Rita I don’t think I ever thought about spending my life as a single person and while as an adolescent I seriously considered becoming a religious sister, I recognized that I much preferred sharing my life with another in a “team” arrangement and so chose to marry. While being single has some positive benefits, for me, the idea of working on a team with someone is most inviting and fulfilling. That is one of the big plusses of marriage. Everything we do or need to face can be shared with another. It is as simple as how we want to spend the day to a home remodeling project or vacationing. Beyond that there is always someone to talk to, to use as a sounding board and, most importantly, to share accomplishments and joys. The “team” approach worked quite well in parenting as well as the daily needs of running a household. Each of us had responsibilities but there was always someone to pick up the slack when need be. Being part of an intimate team means we also have little secrets that no one else knows, we have our own little jokes between us and wonderful moments in our sexual relationship. The amazing part of being on a team is the adage of there is no “I” in team. Everything is shared and we became the persons God intended us to be. My approach to being a department chair was somewhat the same. I never considered it my department. Even as personnel changed and grew, we were a team, working together to allow the students to have the best experience of religious formation that we could imagine. Every person was important to the team in terms of creating materials, sharing ideas and helping each other to become the best teacher each of us could be. From feedback from students and other faculty members, we were successful.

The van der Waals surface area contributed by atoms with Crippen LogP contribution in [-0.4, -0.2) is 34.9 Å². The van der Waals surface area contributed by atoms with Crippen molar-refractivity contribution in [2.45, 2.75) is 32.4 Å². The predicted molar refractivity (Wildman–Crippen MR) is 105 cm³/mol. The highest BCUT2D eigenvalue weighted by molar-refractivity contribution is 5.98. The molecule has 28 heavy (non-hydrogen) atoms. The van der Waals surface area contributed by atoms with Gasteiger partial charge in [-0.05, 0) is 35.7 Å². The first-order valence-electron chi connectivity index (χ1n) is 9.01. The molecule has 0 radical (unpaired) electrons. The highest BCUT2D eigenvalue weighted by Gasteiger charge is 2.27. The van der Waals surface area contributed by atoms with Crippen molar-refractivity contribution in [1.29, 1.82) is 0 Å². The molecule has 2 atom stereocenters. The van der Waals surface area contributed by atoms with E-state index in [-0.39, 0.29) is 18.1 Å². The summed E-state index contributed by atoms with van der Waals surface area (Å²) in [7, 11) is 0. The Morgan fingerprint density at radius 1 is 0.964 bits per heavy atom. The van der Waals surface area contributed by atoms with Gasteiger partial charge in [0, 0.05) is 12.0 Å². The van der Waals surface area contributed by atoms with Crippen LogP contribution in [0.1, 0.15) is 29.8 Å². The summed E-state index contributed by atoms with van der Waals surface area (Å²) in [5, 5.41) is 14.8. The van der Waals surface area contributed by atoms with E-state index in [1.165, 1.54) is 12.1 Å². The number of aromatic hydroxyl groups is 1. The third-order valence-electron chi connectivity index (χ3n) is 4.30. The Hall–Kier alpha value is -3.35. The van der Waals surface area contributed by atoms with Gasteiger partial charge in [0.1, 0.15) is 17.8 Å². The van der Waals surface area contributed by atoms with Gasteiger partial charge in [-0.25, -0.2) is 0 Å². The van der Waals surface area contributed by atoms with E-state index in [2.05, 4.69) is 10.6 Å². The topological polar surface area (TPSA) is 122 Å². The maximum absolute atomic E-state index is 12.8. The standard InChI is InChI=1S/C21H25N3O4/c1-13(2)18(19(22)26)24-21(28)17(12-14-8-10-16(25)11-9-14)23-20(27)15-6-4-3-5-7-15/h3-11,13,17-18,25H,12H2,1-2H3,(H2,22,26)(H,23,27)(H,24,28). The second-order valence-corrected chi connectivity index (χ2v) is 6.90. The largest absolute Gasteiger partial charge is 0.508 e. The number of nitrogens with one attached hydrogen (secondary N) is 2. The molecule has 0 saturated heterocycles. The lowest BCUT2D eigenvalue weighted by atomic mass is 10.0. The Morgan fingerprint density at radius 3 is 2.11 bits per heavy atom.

I am basically shy and a loner. As I was growing up and as a young adult I tended to work alone and depend on myself more than others. I was always confident of my intellectual capabilities, but unsure of myself in social situations. My approach was usually to push my ideas and try to solve everyone’s’ problems to prove to others that I had value to them. I thought that people liked me for that ability and not for myself. Rita was the one person in my life that I believed liked me for me and she worked to convince me that I was likeable to others, and not just to solve people’s problems. As I came to believe more that other’s liked me as a person, my ability to work with others grew dramatically. I learned to just sit and listen in a group and let others talk. I was able to stop pushing my ideas up front and made it my rule to only speak when I had something to add to the discussion. I could affirm others and credit them with their contributions. I found that I very much enjoyed working with a group and helping it to be productive. With my improved self-confidence, I also found that it was easier to work with Rita and listen to her ideas. I learned to work at giving her a chance to have input in our discussions and to let her know how much I appreciate her contributions.
Problem solving skills